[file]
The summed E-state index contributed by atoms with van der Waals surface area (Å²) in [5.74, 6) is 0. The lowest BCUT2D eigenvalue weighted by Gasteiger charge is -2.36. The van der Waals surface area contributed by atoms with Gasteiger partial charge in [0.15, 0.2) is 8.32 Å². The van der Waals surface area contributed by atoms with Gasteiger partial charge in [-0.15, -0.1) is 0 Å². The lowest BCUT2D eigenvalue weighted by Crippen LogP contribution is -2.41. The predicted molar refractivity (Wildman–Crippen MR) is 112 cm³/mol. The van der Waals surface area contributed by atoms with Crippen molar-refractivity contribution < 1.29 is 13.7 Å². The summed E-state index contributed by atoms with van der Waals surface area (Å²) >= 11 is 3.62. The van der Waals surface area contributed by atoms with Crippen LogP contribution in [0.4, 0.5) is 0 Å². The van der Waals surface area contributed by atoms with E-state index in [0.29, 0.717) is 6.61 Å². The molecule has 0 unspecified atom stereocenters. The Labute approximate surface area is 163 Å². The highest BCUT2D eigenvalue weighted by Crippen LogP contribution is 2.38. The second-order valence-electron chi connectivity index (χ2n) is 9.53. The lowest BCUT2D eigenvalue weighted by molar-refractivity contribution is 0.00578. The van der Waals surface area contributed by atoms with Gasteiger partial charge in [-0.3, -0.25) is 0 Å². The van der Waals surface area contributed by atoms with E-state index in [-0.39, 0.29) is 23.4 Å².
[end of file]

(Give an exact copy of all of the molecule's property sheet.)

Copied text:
The summed E-state index contributed by atoms with van der Waals surface area (Å²) in [5.74, 6) is 0. The lowest BCUT2D eigenvalue weighted by Gasteiger charge is -2.36. The van der Waals surface area contributed by atoms with Gasteiger partial charge in [0.15, 0.2) is 8.32 Å². The van der Waals surface area contributed by atoms with Gasteiger partial charge in [-0.15, -0.1) is 0 Å². The lowest BCUT2D eigenvalue weighted by Crippen LogP contribution is -2.41. The predicted molar refractivity (Wildman–Crippen MR) is 112 cm³/mol. The van der Waals surface area contributed by atoms with Crippen molar-refractivity contribution < 1.29 is 13.7 Å². The summed E-state index contributed by atoms with van der Waals surface area (Å²) >= 11 is 3.62. The van der Waals surface area contributed by atoms with Crippen LogP contribution in [0.4, 0.5) is 0 Å². The van der Waals surface area contributed by atoms with E-state index in [0.29, 0.717) is 6.61 Å². The molecule has 0 unspecified atom stereocenters. The Labute approximate surface area is 163 Å². The highest BCUT2D eigenvalue weighted by Crippen LogP contribution is 2.38. The second-order valence-electron chi connectivity index (χ2n) is 9.53. The lowest BCUT2D eigenvalue weighted by molar-refractivity contribution is 0.00578. The van der Waals surface area contributed by atoms with Gasteiger partial charge in [-0.3, -0.25) is 0 Å². The van der Waals surface area contributed by atoms with E-state index in [-0.39, 0.29) is 23.4 Å².